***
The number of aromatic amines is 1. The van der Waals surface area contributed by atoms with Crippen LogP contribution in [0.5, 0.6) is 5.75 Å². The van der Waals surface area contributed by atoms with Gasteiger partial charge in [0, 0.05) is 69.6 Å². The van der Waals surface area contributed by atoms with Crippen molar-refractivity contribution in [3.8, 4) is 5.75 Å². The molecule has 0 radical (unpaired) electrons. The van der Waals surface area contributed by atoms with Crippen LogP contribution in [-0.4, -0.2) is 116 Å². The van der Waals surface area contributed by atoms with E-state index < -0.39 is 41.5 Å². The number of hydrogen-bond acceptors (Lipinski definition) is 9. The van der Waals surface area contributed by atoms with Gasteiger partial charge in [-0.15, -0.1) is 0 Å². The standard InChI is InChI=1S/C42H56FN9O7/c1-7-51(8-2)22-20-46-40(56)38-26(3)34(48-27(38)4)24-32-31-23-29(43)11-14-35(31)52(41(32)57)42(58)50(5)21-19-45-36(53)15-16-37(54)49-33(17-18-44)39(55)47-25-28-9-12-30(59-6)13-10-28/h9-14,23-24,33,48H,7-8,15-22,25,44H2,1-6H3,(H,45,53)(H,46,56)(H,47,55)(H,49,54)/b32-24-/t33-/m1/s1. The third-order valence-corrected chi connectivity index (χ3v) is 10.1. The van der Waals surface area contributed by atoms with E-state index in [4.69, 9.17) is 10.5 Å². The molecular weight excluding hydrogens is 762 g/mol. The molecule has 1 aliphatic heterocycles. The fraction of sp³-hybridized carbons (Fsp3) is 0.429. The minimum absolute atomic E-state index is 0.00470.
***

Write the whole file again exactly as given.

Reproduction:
The number of aromatic amines is 1. The van der Waals surface area contributed by atoms with Crippen LogP contribution in [0.5, 0.6) is 5.75 Å². The van der Waals surface area contributed by atoms with Gasteiger partial charge in [0, 0.05) is 69.6 Å². The van der Waals surface area contributed by atoms with Crippen molar-refractivity contribution in [3.8, 4) is 5.75 Å². The molecule has 0 radical (unpaired) electrons. The van der Waals surface area contributed by atoms with Crippen LogP contribution in [-0.4, -0.2) is 116 Å². The van der Waals surface area contributed by atoms with E-state index < -0.39 is 41.5 Å². The number of hydrogen-bond acceptors (Lipinski definition) is 9. The van der Waals surface area contributed by atoms with Gasteiger partial charge in [-0.15, -0.1) is 0 Å². The standard InChI is InChI=1S/C42H56FN9O7/c1-7-51(8-2)22-20-46-40(56)38-26(3)34(48-27(38)4)24-32-31-23-29(43)11-14-35(31)52(41(32)57)42(58)50(5)21-19-45-36(53)15-16-37(54)49-33(17-18-44)39(55)47-25-28-9-12-30(59-6)13-10-28/h9-14,23-24,33,48H,7-8,15-22,25,44H2,1-6H3,(H,45,53)(H,46,56)(H,47,55)(H,49,54)/b32-24-/t33-/m1/s1. The third-order valence-corrected chi connectivity index (χ3v) is 10.1. The van der Waals surface area contributed by atoms with E-state index in [4.69, 9.17) is 10.5 Å². The molecular weight excluding hydrogens is 762 g/mol. The molecule has 1 aliphatic heterocycles. The fraction of sp³-hybridized carbons (Fsp3) is 0.429. The minimum absolute atomic E-state index is 0.00470.